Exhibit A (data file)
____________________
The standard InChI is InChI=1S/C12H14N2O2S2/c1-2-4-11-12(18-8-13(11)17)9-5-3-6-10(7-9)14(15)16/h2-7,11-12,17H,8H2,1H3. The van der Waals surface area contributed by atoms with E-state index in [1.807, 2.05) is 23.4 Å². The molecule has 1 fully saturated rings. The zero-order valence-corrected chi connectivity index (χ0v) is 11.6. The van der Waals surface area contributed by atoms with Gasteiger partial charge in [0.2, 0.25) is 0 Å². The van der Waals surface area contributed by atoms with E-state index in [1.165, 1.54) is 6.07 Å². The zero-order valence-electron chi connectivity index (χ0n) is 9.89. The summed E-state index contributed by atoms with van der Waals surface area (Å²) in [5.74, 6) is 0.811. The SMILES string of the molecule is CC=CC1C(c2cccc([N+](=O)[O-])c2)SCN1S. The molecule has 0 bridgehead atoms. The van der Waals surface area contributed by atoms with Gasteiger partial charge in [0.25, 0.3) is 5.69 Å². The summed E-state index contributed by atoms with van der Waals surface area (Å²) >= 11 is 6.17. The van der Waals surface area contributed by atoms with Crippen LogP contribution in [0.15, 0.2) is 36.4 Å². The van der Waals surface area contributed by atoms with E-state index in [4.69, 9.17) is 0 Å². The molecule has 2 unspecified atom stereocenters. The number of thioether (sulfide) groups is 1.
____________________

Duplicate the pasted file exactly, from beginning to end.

The standard InChI is InChI=1S/C12H14N2O2S2/c1-2-4-11-12(18-8-13(11)17)9-5-3-6-10(7-9)14(15)16/h2-7,11-12,17H,8H2,1H3. The van der Waals surface area contributed by atoms with E-state index in [1.807, 2.05) is 23.4 Å². The molecule has 1 fully saturated rings. The zero-order valence-corrected chi connectivity index (χ0v) is 11.6. The van der Waals surface area contributed by atoms with Gasteiger partial charge in [0.2, 0.25) is 0 Å². The van der Waals surface area contributed by atoms with E-state index in [1.165, 1.54) is 6.07 Å². The zero-order valence-electron chi connectivity index (χ0n) is 9.89. The summed E-state index contributed by atoms with van der Waals surface area (Å²) in [5.74, 6) is 0.811. The SMILES string of the molecule is CC=CC1C(c2cccc([N+](=O)[O-])c2)SCN1S. The molecule has 0 bridgehead atoms. The van der Waals surface area contributed by atoms with Gasteiger partial charge in [0.25, 0.3) is 5.69 Å². The summed E-state index contributed by atoms with van der Waals surface area (Å²) >= 11 is 6.17. The van der Waals surface area contributed by atoms with Crippen LogP contribution in [0.15, 0.2) is 36.4 Å². The van der Waals surface area contributed by atoms with E-state index in [4.69, 9.17) is 0 Å². The molecule has 2 unspecified atom stereocenters. The number of thioether (sulfide) groups is 1.